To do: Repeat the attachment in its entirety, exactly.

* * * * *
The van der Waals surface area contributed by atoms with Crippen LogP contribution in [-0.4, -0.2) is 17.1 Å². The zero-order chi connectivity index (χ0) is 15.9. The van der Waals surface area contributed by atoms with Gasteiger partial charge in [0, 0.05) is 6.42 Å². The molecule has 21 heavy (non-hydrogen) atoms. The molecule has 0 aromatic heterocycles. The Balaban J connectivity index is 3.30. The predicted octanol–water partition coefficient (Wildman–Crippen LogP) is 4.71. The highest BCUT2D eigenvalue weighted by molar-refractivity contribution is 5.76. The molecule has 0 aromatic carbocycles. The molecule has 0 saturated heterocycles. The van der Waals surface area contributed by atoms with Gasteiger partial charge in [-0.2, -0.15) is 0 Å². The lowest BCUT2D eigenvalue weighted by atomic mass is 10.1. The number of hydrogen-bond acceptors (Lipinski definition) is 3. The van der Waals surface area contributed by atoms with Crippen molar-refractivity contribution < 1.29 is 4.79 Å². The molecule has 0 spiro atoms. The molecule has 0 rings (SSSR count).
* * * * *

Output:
The van der Waals surface area contributed by atoms with Crippen LogP contribution in [-0.4, -0.2) is 17.1 Å². The zero-order chi connectivity index (χ0) is 15.9. The van der Waals surface area contributed by atoms with Gasteiger partial charge in [0, 0.05) is 6.42 Å². The molecule has 21 heavy (non-hydrogen) atoms. The molecule has 0 aromatic heterocycles. The Balaban J connectivity index is 3.30. The predicted octanol–water partition coefficient (Wildman–Crippen LogP) is 4.71. The highest BCUT2D eigenvalue weighted by molar-refractivity contribution is 5.76. The molecule has 0 aromatic carbocycles. The molecule has 0 saturated heterocycles. The van der Waals surface area contributed by atoms with Gasteiger partial charge in [-0.2, -0.15) is 0 Å². The lowest BCUT2D eigenvalue weighted by atomic mass is 10.1. The number of hydrogen-bond acceptors (Lipinski definition) is 3. The van der Waals surface area contributed by atoms with Crippen molar-refractivity contribution < 1.29 is 4.79 Å². The molecule has 0 spiro atoms. The molecule has 0 rings (SSSR count).